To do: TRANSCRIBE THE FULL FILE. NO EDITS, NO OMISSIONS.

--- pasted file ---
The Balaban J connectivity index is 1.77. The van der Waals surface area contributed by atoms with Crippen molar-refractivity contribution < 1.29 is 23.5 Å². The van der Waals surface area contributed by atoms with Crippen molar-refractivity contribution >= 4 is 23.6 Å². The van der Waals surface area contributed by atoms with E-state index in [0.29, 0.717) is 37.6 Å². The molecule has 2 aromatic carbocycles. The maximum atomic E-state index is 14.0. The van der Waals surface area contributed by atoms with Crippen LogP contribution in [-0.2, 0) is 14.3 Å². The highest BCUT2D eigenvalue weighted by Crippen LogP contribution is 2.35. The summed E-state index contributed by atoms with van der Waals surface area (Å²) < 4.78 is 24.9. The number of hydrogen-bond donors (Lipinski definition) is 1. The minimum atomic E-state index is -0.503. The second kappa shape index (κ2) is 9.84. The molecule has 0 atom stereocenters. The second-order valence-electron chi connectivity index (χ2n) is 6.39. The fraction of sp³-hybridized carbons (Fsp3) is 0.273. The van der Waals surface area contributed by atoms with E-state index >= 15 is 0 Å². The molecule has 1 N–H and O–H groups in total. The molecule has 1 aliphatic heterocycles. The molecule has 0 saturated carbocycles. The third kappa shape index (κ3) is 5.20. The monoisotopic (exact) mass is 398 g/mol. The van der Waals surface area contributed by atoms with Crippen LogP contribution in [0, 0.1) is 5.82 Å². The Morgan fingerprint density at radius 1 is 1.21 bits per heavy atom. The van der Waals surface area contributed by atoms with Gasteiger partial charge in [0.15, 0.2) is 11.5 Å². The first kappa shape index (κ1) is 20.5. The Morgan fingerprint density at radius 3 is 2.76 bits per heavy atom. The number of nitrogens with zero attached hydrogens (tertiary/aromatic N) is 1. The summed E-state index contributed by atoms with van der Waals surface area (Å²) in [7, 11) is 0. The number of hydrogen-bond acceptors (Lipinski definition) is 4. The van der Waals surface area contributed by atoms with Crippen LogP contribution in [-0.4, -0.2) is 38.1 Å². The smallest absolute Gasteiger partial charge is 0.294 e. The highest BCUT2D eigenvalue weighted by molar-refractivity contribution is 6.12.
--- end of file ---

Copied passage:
The Balaban J connectivity index is 1.77. The van der Waals surface area contributed by atoms with Crippen molar-refractivity contribution < 1.29 is 23.5 Å². The van der Waals surface area contributed by atoms with Crippen molar-refractivity contribution >= 4 is 23.6 Å². The van der Waals surface area contributed by atoms with E-state index in [0.29, 0.717) is 37.6 Å². The molecule has 2 aromatic carbocycles. The maximum atomic E-state index is 14.0. The van der Waals surface area contributed by atoms with Crippen LogP contribution in [-0.2, 0) is 14.3 Å². The highest BCUT2D eigenvalue weighted by Crippen LogP contribution is 2.35. The summed E-state index contributed by atoms with van der Waals surface area (Å²) < 4.78 is 24.9. The number of hydrogen-bond donors (Lipinski definition) is 1. The minimum atomic E-state index is -0.503. The second kappa shape index (κ2) is 9.84. The molecule has 0 atom stereocenters. The second-order valence-electron chi connectivity index (χ2n) is 6.39. The fraction of sp³-hybridized carbons (Fsp3) is 0.273. The van der Waals surface area contributed by atoms with E-state index >= 15 is 0 Å². The molecule has 1 N–H and O–H groups in total. The molecule has 1 aliphatic heterocycles. The molecule has 0 saturated carbocycles. The third kappa shape index (κ3) is 5.20. The monoisotopic (exact) mass is 398 g/mol. The van der Waals surface area contributed by atoms with Crippen LogP contribution in [0, 0.1) is 5.82 Å². The Morgan fingerprint density at radius 1 is 1.21 bits per heavy atom. The van der Waals surface area contributed by atoms with Gasteiger partial charge in [0.15, 0.2) is 11.5 Å². The first kappa shape index (κ1) is 20.5. The Morgan fingerprint density at radius 3 is 2.76 bits per heavy atom. The number of nitrogens with zero attached hydrogens (tertiary/aromatic N) is 1. The summed E-state index contributed by atoms with van der Waals surface area (Å²) in [7, 11) is 0. The number of hydrogen-bond acceptors (Lipinski definition) is 4. The van der Waals surface area contributed by atoms with Crippen LogP contribution in [-0.4, -0.2) is 38.1 Å². The smallest absolute Gasteiger partial charge is 0.294 e. The highest BCUT2D eigenvalue weighted by molar-refractivity contribution is 6.12.